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Effect of sodium chloride concentration on the functional properties of selected legume flours.


In most of the developing countries, protein-energy malnutrition is among the most serious problems these countries are facing today. This can be attributed mainly to the ever-increasing population as well as to the enhanced dependence on a cereal-based diet, scarcity of fertile land, and degradation of natural resources [1]. It has been estimated that 800 million malnourished people exist in some of the least developed countries [2]. Providing safe, nutritious, and wholesome food for poor and undernourished populations has been a major challenge for the developing world. Acute shortage, unreliable supply, and elevated costs of protein-rich foods of animal origin in the developing and underdeveloped countries have resulted in the search for inexpensive and reliable alternative sources of protein of plant origin [3].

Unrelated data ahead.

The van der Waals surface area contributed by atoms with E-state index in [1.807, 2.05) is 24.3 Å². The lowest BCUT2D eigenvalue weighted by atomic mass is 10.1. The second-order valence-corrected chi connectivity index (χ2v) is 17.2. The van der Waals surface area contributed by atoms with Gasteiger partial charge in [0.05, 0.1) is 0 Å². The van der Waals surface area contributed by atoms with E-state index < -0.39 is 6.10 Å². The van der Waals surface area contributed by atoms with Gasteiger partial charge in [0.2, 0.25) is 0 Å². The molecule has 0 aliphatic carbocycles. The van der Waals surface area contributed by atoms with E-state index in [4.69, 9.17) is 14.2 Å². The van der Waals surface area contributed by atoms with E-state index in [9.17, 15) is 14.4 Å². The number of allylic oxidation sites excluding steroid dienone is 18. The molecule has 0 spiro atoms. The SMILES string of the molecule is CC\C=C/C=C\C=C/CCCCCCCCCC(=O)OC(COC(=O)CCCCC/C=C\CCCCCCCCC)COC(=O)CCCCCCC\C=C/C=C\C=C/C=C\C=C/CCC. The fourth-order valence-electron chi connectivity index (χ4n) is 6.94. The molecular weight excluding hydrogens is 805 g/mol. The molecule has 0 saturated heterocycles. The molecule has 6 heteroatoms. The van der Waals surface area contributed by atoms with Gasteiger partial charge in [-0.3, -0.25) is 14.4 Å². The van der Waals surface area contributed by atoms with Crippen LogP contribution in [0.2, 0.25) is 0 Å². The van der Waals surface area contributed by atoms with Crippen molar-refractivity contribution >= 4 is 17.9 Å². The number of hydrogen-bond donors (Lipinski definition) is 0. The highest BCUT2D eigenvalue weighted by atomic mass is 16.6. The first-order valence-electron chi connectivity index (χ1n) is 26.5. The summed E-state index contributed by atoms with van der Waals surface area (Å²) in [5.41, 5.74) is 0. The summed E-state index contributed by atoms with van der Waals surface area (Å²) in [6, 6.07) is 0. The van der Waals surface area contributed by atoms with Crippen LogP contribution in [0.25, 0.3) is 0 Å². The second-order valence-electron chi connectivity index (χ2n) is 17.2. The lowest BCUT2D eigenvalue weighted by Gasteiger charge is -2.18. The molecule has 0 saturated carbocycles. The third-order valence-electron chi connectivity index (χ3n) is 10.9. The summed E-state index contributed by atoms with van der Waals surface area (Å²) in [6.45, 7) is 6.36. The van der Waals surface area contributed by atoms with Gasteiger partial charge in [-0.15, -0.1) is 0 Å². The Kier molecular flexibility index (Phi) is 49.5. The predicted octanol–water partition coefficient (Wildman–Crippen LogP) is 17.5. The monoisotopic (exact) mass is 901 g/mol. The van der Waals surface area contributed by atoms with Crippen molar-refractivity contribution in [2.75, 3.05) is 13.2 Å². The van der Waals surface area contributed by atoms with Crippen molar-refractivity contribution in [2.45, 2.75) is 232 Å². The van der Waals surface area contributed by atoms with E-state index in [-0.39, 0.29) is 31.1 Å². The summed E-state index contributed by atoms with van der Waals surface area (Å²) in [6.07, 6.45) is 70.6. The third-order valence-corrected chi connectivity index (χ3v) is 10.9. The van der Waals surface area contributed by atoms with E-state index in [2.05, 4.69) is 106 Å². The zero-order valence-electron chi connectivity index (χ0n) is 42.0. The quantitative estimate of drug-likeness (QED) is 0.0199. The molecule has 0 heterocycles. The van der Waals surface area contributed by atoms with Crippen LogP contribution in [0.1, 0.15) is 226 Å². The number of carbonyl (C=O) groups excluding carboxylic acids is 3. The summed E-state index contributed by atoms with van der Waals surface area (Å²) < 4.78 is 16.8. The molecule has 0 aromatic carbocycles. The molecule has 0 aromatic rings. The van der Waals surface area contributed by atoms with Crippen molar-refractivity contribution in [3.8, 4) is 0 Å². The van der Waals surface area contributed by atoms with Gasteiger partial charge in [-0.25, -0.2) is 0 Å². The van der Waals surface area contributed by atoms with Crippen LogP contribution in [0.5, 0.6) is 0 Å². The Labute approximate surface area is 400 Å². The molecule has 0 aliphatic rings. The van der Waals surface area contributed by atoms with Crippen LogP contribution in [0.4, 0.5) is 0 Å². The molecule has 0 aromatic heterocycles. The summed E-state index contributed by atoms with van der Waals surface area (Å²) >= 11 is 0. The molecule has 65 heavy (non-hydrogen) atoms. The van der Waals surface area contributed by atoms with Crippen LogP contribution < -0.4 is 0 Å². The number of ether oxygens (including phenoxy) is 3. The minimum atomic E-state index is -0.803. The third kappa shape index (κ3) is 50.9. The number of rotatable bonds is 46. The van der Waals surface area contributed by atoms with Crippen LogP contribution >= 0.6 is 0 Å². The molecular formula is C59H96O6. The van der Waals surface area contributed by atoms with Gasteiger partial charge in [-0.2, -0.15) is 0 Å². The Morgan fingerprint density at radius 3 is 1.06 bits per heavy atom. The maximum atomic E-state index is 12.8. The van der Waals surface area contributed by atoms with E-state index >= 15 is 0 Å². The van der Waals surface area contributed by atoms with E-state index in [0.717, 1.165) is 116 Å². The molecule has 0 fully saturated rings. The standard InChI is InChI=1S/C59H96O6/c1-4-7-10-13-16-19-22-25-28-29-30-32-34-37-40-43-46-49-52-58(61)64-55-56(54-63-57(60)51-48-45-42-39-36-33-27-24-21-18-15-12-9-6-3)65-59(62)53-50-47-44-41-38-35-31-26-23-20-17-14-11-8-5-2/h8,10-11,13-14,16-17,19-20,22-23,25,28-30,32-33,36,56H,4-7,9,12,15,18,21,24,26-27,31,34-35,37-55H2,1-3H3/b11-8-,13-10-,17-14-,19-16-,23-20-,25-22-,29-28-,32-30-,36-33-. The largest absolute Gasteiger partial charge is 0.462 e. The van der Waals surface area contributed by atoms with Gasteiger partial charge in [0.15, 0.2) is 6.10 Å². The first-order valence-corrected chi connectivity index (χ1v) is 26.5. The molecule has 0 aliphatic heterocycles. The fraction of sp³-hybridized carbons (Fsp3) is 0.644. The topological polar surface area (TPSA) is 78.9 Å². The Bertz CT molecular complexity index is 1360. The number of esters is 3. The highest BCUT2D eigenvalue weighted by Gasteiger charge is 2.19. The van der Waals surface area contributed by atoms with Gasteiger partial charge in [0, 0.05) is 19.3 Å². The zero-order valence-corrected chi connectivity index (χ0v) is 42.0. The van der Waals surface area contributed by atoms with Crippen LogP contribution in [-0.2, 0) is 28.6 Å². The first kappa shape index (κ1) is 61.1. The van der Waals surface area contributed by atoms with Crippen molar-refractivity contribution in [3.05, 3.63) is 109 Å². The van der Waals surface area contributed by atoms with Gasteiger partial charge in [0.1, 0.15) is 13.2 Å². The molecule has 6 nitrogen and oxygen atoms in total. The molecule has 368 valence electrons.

Legumes (family: Fabaceae) have been recognized to be the 2nd most valuable plant source for human and animal nutrition [4]. They are particularly valuable in some tropical and subtropical regions where there is an acute shortage of animal protein. Legumes are designated to be the 3rd largest family among flowering plants, consisting of approximately 650 genera and 20000 species [5]. Even though several common proteinaceous edible legumes are available on the market, however, the gap between production rate and consumption has remained unmet, and an ever-increasing demand has been witnessed [6]. Also, switching by most of the world's population to a protein-rich vegetarian-based diet from animal-based protein has created unwarranted scarcity of plant resources. Thus, legumes have been highlighted as an effective substitute to animal protein as well as being cost effective [7].